Carefully take off any clothing, jewelry, watch or other items that were contaminated by the chemical. Then take a cool shower to rinse off any remaining residue.
Apply a loose gauze bandage to the burned area.
All severe second-degree or third-degree chemical burns require immediate medical attention. You also should seek professional care for milder chemical burns that:
Are larger than about three inches in width or diameter.
Cover a major joint, like the elbow or knee.
Occur on the face, hands, feet or genitals.
Wrap all the way around the body.
Too much exposure to the sun’s ultraviolet radiation can result in a burn. Of course, the sun isn’t the only cause of radiation burns. These injuries also can occur due to occupational exposures and targeted radiation therapies for certain cancers. If you experience a radiation burn for those reasons, rely on your doctor’s advice for how to care for the injury.
But for the most common type of radiation burn—sunburn—try these strategies to reduce discomfort and promote healing:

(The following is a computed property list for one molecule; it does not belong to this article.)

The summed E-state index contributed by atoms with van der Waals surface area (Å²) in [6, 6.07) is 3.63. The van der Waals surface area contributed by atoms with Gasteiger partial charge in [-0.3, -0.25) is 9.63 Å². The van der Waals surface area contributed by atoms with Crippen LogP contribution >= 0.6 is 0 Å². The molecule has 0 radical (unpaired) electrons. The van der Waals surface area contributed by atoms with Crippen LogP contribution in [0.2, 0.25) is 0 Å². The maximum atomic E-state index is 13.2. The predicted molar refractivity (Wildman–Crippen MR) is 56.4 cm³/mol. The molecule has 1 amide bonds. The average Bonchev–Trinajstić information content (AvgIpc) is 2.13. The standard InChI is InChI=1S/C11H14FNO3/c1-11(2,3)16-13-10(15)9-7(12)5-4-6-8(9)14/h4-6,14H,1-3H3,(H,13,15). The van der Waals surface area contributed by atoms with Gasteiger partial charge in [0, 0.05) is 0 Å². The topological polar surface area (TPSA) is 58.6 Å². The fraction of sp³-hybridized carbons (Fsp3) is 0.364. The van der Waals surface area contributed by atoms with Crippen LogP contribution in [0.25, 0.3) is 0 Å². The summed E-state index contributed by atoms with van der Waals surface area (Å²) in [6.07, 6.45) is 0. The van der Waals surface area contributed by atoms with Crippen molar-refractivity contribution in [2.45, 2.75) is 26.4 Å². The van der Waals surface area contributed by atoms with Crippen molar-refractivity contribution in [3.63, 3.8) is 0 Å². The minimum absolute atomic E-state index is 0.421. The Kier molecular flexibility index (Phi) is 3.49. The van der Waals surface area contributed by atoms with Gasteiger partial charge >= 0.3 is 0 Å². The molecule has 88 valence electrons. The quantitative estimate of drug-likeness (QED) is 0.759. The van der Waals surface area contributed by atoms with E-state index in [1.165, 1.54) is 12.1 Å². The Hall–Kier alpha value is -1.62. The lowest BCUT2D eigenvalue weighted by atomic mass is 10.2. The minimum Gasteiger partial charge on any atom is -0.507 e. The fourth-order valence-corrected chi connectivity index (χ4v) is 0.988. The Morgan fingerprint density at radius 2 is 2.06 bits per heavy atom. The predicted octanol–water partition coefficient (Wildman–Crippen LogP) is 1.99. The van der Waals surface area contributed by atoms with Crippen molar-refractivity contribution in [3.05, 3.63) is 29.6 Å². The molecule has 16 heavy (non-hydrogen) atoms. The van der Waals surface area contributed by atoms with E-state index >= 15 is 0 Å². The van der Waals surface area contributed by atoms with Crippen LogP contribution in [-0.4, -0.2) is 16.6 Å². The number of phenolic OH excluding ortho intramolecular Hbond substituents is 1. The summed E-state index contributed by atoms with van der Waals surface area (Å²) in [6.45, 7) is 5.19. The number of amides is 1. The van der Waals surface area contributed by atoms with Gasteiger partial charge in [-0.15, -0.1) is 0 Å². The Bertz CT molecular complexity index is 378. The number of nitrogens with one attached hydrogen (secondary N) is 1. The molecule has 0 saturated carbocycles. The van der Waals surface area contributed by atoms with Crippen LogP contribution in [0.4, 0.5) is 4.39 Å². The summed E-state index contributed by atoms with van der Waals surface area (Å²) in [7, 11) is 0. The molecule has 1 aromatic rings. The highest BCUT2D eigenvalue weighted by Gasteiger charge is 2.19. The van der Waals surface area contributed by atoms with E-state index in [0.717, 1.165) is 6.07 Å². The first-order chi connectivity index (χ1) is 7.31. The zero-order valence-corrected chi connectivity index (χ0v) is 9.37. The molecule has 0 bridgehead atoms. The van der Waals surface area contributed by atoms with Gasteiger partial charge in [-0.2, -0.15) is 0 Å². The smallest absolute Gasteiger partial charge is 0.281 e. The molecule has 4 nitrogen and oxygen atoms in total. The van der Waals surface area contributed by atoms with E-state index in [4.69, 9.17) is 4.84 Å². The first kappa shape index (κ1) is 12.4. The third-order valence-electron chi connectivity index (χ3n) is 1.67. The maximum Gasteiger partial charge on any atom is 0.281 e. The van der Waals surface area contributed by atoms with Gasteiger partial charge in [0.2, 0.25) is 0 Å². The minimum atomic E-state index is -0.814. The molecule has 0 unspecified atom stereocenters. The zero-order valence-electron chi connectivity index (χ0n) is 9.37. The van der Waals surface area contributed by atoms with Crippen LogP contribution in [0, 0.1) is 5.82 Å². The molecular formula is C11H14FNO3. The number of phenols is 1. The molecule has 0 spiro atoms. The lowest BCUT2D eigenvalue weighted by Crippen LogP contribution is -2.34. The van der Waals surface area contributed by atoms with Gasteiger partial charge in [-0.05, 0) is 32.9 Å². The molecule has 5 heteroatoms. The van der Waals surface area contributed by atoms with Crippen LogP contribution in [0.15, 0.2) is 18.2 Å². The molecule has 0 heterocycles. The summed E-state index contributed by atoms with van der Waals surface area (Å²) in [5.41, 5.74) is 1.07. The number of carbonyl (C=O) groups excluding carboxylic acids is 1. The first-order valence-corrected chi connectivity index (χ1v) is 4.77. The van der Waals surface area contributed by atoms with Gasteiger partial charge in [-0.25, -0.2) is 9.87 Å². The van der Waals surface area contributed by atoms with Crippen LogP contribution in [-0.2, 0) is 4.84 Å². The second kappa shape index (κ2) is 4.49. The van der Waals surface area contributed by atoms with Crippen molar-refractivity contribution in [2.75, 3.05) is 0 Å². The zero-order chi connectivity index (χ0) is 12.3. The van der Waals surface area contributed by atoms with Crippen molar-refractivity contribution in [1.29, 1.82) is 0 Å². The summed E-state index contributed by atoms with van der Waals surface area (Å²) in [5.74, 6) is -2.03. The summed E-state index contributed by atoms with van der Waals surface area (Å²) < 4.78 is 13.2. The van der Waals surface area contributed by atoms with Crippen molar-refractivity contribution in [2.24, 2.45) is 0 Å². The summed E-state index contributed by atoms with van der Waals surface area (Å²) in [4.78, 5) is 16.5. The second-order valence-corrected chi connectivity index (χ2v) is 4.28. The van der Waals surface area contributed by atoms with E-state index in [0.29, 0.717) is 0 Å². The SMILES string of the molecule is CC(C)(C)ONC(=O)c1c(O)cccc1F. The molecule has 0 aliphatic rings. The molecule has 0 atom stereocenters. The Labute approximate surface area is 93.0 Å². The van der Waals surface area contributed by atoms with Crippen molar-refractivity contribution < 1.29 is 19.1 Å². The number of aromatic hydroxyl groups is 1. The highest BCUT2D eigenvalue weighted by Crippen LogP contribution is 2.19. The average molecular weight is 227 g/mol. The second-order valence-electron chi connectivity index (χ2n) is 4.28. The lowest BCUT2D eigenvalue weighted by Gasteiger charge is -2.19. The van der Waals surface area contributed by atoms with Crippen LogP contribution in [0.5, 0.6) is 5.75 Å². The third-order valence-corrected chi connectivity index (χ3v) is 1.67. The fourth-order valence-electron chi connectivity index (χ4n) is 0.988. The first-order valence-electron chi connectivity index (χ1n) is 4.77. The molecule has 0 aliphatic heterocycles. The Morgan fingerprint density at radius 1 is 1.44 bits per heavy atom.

Apply cool compresses (not ice packs) to the burn area.
For blistered skin, apply light gauze bandages if possible. If not possible, be sure to launder your sheets every day until the blisters have healed. Wearing clean t-shirts or lightweight knit pants can absorb any oozing from weeping sunburns until they heal.
To relieve sunburn pain, take over-the-counter (OTC) pain relievers like acetaminophen (if you are not allergic to it). If the skin is not blistered, you also can apply OTC sunburn creams and ointments that contain benzocaine to numb the skin. Some people find relief applying aloe vera gel to a sunburn. If the sunburn becomes very itchy, you can try taking an OTC antihistamine product.
Most people do not require medical attention for sunburn. However, if an infant or very elderly person sustains a sunburn, see a doctor.
No matter what causes a burn injury, your response to it can mean the difference between healing well and developing complications. Use common sense and basic first-aid techniques to care for burns at home or seek medical attention when appropriate.